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ABSTRACT: To compare the effects of different treatment methods used for the enamel damage, on the shear bond strength (SBS) and fracture mode of orthodontic brackets. Freshly-extracted 140 premolars were randomly allocated to seven groups: Group I was considered as the control of other groups. The remaining groups were exposed to demineralization. In group II, brackets were directly bonded to the demineralized enamel surface. CPP-ACP paste (GC Tooth Mousse), fluoride varnish (Bifluorid 12), microabrasion with a mixture prepared with 18% hydrochloric acid and fine pumice powder, microabrasion with an agent (Opalustre) and resin infiltrant (Icon®) were applied in Groups III, IV, V, VI and VII, respectively. The specimens were tested for SBS and bond failures were scored according to the Adhesive Remnant Index (ARI). Analysis of variance and Tukey tests were used to compare the SBS of the groups. ARI scores were compared with G-test. The statistical significance was set at p < 0.05 level. Statistically significant differences were found among seven groups (F = 191.697; p < 0.001). The SBSs of groups I (mean = 18.8 ± 2.0 MPa) and VII (mean = 19.1 ± 1.4 MPa) were significantly higher than the other groups. No statistically significant difference was found between groups IV (mean = 11.5 ± 1.2 MPa) and V (mean = 12.6 ± 1.5 MPa). The differences in ARI scores of the groups were statistically significant (p < 0.01). All demineralization treatment methods improve bonding to demineralized enamel. Resin infiltrant application after demineralization showed similar bond strength values as intact enamel.Acta odontologica Scandinavica 04/2015; DOI:10.3109/00016357.2014.982703 · 1.31 Impact Factor
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ABSTRACT: The purpose of this study was to evaluate efficacy of casein phosphopeptide-amorphous calcium phosphate (CPP-ACP) and casein phosphopeptide-amorphous calcium fluoride phosphate (CPP-ACFP) containing pastes among individuals with Sjögren's syndrome (SS). Thirty patients were randomised into three groups: CPP-ACP, CPP-ACFP, and 0.05 % NaF to be used two times a day during a 28-day experimental period. Saliva was analysed for flow rate, pH, buffering capacity and mineral concentrations. Dental plaque was examined for pH. Following the formation of artificial carious lesion, participants wore enamel slabs for an in situ remineralisation study. Remineralisation potential was examined using scanning electron microscope (SEM) and energy dispersive spectroscopic (EDS) technique. SE microphotographs were subsequently analysed for area, diameter, perimeter, roundness and the number of enamel defects and percentage of tooth surface affected by defects. At the end of the experimental period, a slight increase of salivary pH could have been observed. No differences in mineral composition of saliva were noted. The use of CPP-ACP and CPP-ACFP contributed to a significant rise of plaque pH. Image analysis revealed excessive reduction of defects' dimensions in the three experimental groups, and a decrease of the number of enamel defects in the CPP-ACP and CPP-ACFP groups. The EDS analysis did not show differences in Ca/P, Ca/O and P/O ratios in any of the treatment groups. CPP-ACP and CPP-ACFP hold promise as remineralising agents for patients with SS. Pastes containing CPP-ACP/CPP-ACFP show enhanced remineralisation potential compared with NaF mouthrinse in patients with SS.Clinical Oral Investigations 03/2015; DOI:10.1007/s00784-015-1444-1 · 2.29 Impact Factor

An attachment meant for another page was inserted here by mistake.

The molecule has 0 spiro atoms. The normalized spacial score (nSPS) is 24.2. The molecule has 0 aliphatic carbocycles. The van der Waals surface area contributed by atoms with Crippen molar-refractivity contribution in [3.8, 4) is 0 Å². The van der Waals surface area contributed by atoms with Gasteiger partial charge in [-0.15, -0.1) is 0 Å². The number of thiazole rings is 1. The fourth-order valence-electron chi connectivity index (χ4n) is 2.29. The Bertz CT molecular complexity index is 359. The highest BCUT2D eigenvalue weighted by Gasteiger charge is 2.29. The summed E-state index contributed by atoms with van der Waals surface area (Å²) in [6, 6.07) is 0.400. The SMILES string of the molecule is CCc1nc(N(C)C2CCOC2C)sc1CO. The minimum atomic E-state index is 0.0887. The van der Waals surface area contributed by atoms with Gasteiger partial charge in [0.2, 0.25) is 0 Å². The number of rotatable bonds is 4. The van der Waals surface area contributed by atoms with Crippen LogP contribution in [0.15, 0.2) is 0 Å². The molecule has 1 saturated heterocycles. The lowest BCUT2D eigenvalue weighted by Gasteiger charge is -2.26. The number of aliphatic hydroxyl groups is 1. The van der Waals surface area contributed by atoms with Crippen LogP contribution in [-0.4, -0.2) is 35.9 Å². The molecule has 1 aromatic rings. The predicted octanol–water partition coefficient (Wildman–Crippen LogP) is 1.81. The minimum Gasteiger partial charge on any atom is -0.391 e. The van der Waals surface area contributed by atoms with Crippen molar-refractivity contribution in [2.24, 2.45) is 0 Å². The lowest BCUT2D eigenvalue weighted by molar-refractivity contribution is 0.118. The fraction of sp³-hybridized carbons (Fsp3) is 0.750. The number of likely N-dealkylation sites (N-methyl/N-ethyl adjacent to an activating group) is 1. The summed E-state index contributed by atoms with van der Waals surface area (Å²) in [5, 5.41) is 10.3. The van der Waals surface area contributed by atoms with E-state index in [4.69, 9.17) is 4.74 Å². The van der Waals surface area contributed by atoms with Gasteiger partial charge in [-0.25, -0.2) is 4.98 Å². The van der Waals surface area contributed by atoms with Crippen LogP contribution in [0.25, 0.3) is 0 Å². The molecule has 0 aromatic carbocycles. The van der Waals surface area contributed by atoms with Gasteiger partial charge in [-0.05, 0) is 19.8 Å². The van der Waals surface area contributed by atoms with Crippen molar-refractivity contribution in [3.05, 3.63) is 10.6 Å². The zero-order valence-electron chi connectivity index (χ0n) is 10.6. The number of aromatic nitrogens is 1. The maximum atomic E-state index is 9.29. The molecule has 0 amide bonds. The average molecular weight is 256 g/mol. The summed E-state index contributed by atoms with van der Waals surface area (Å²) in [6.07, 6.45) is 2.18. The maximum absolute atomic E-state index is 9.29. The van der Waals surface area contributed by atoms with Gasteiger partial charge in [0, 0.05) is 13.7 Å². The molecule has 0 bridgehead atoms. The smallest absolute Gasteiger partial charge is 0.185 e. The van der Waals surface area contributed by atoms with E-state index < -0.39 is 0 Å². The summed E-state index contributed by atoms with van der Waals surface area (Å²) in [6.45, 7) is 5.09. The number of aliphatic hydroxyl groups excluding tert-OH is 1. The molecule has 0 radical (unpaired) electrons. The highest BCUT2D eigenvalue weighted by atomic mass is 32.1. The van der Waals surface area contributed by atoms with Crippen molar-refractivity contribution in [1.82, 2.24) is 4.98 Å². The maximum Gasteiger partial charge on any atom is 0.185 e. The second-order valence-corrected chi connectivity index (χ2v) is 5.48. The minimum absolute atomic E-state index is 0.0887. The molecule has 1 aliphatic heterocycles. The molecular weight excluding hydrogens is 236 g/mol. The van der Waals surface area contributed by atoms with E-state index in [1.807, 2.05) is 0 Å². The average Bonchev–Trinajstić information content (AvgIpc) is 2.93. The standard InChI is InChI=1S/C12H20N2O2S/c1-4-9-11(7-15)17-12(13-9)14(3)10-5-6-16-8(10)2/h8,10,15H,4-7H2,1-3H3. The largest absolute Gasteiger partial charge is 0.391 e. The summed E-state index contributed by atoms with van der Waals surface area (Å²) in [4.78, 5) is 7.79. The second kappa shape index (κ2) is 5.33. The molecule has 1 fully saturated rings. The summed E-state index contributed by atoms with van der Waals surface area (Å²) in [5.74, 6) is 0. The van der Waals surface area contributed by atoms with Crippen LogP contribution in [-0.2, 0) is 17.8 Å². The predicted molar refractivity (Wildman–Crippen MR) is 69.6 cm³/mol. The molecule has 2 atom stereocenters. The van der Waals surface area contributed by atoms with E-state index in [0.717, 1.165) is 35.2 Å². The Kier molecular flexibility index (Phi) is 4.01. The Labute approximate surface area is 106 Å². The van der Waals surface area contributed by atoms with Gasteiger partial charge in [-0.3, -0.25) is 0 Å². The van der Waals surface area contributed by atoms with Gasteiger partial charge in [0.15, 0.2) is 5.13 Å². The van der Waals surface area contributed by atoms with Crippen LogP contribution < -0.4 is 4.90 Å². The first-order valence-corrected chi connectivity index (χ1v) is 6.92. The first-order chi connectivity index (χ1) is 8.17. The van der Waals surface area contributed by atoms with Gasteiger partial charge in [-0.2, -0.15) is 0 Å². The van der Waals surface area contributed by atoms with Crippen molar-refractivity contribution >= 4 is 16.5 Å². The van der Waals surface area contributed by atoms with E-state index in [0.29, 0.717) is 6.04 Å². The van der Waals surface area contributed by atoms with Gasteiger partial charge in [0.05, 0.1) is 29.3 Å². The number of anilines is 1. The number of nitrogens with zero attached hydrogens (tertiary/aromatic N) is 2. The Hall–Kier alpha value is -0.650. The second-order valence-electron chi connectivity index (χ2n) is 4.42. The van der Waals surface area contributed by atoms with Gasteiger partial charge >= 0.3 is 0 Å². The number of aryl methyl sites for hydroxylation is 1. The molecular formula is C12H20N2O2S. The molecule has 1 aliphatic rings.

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ABSTRACT: Untreated dentin caries in primary teeth is commonly found in preschool children worldwide. Recently, the use of simple non-surgical approaches to manage the situation has been advocated. The aim of the study was to systematically review and evaluate the literature on effectiveness of non-surgical methods in arresting or slowing down the progression of active dentin caries in primary teeth in preschool children. A systematic search of the main electronic databases (Pubmed, Cochrane Collaboration, EMBASE) was conducted to identify peer reviewed papers published in English in the years 1947-2014. Keywords and MeSH terms used in the search were "dental caries", "primary dentition" and various non-surgical treatments (fluoride, sealant, resin infiltration, xylitol, chlorhexidine, CPP-ACP, ozone, etc.). The inclusion criteria were clinical studies conducted in children under 6 years old, and reported findings on caries arrest or caries progression in primary teeth. Retrieved papers were read by two reviewers independently to assess suitability for inclusion, and the final decision was made by consensus. Quality of the included studies was assessed and data were extracted for analysis. The search identified 323 papers for screening. Among these, 290 papers did not satisfy the study inclusion criteria. Consequently, 33 full papers were retrieved and reviewed. Finally, 4 studies were included. Three studies reported that topical applications of silver diammine fluoride (SDF) solution could arrest dentin caries in preschool children. One study supported that having a daily toothbrushing exercise in kindergarten using toothpaste with 1000 ppm fluoride could stabilize the caries situation in young children. There is limited evidence to support the effectiveness of SDF applications or daily toothbrushing with fluoride toothpaste in arresting or slowing down the progression of active dentin caries in primary teeth in preschool children. More well-designed randomized controlled trials are required to confirm these findings.BMC Oral Health 04/2015; 15(1):44. DOI:10.1186/s12903-015-0033-7 · 1.15 Impact Factor